It's a story that speaks volumes about the sort of society where innocent people live in such fear of authority that they're willing to be violated (even when they know they've done nothing wrong) in order to protect their white-bread lives. Some viewers will scoff at the characters' perceived stupidity, but the situation escalates skilfully and inexorably enough to keep us involved with everyone's plight. To Zobel's credit, every participant on the receiving end is portrayed as a victim, albeit to a different degree. There is also a satisfying - and perhaps unfashionable, given art-house cinema's penchant for ambiguously abrupt endings - amount of time spent on the aftermath of the ordeal, with Dowd giving a heartbreaking climactic interview that highlights how guilty her character feels as well as how little sympathy she received. A couple of unnecessarily lengthy observational scenes break up the tension, but otherwise, Zobel makes intensely claustrophobic use of hs probing camera and stifling location, queasy close-ups of frying fast-food and messy workstations serving as effective if obvious metaphorical images for Becky and Sandra's mental states.

This may not be a traditional horror film but it burrows into your brain and under your skin in the same way as the most disturbing genre flicks. There are many telling details that highlight how easily this could happen: the gulfs between class, age and sex in the workplace and between positions of authority all play their part, while Sandra's resentment of her young, pretty charge undercuts much of her apparent discomfort with a vague sense that she may actually feel empowered by heading this interrogation (who wouldn't when your whole life's work has left you managing a 'Chickwich' restaurant?).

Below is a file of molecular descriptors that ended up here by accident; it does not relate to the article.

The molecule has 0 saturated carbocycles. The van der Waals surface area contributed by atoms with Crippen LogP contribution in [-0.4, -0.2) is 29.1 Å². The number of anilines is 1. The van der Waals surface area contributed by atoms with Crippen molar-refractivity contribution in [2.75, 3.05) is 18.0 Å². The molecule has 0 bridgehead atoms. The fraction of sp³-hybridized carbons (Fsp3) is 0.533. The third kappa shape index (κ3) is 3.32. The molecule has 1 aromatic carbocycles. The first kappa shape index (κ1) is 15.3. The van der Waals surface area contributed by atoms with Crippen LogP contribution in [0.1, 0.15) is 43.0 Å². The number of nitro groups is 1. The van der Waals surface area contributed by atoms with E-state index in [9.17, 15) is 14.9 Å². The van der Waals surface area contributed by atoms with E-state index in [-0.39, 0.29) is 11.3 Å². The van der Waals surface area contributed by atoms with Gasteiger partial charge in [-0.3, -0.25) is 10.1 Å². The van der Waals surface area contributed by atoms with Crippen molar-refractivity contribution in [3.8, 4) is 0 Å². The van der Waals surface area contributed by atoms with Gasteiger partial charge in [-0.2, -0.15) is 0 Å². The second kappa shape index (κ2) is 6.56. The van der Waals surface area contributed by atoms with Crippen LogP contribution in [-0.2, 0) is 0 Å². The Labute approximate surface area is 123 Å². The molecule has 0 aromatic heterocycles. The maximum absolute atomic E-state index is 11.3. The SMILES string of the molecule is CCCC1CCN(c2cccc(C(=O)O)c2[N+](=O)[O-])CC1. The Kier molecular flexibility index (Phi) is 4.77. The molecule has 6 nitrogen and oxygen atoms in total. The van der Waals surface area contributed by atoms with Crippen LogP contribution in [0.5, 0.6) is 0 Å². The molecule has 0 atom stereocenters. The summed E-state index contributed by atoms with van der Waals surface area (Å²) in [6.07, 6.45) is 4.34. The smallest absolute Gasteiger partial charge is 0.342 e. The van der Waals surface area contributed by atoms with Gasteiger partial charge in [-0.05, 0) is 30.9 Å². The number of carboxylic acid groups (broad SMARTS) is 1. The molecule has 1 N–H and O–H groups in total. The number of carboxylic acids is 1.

No easy answers are offered as to why anyone would commit such an elaborate and destructive hoax with no perceivable gain (it must in fact be costing him a small fortune in the calling cards he relies on for anonymity); the perpetrator does not appear to get any sexual gratification from his coercion, although briefly glimpsed police magazines hint at his fetish serving as an escape from a banal white-bread existence. His skill at psychological manipulation betrays the fact that he's performed this routine many time, and his deceitful flattery is a particularly cruel tactic for making the obviously good-natured and eager-to-please Sandra duplicitous in Becky's systematic degradation. Scenes where he nonchalantly makes sandwiches and potters around his suburban home while conducting the call offer insight into one of the most disconcerting aspects of the story; the notion that the middle class may be so bored and unfulfilled that they want to abuse and take their frustrations out on the working class they feel so superior to.

While it may not be an enjoyable experience, it's a wholly necessary depiction of an unbelievably warped incident that could in some form or another happen to any of us. As with many films of this ilk, the simple act of viewing makes the audience review their own complicity in its raison d'etre; why do we need to put ourselves through these psychological wringers? What is it that draws us to such accounts of suffering? The power of Compliance lies in its tightrope walking between exploitation and examination; it's as gripping as the most lurid thriller but leaves us to ponder our own niggling questions. As with Stanley Milgram's infamous Sixties experiments (which may have inspired the real-life crimes), there's endless food for thought here; the story is undoubtedly a dramatic goldmine that Zobel must have felt blessed to be able to delve into, but the care and control with which he does so marks him out as a brilliantly self-aware and self-assured film-maker.

Reviewed on: 18 Nov 2012
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A drama based on the real life case of fast food restaurant employees who abused vulnerable young people on the orders of a stranger on the phone who claimed to be investigating shoplifting.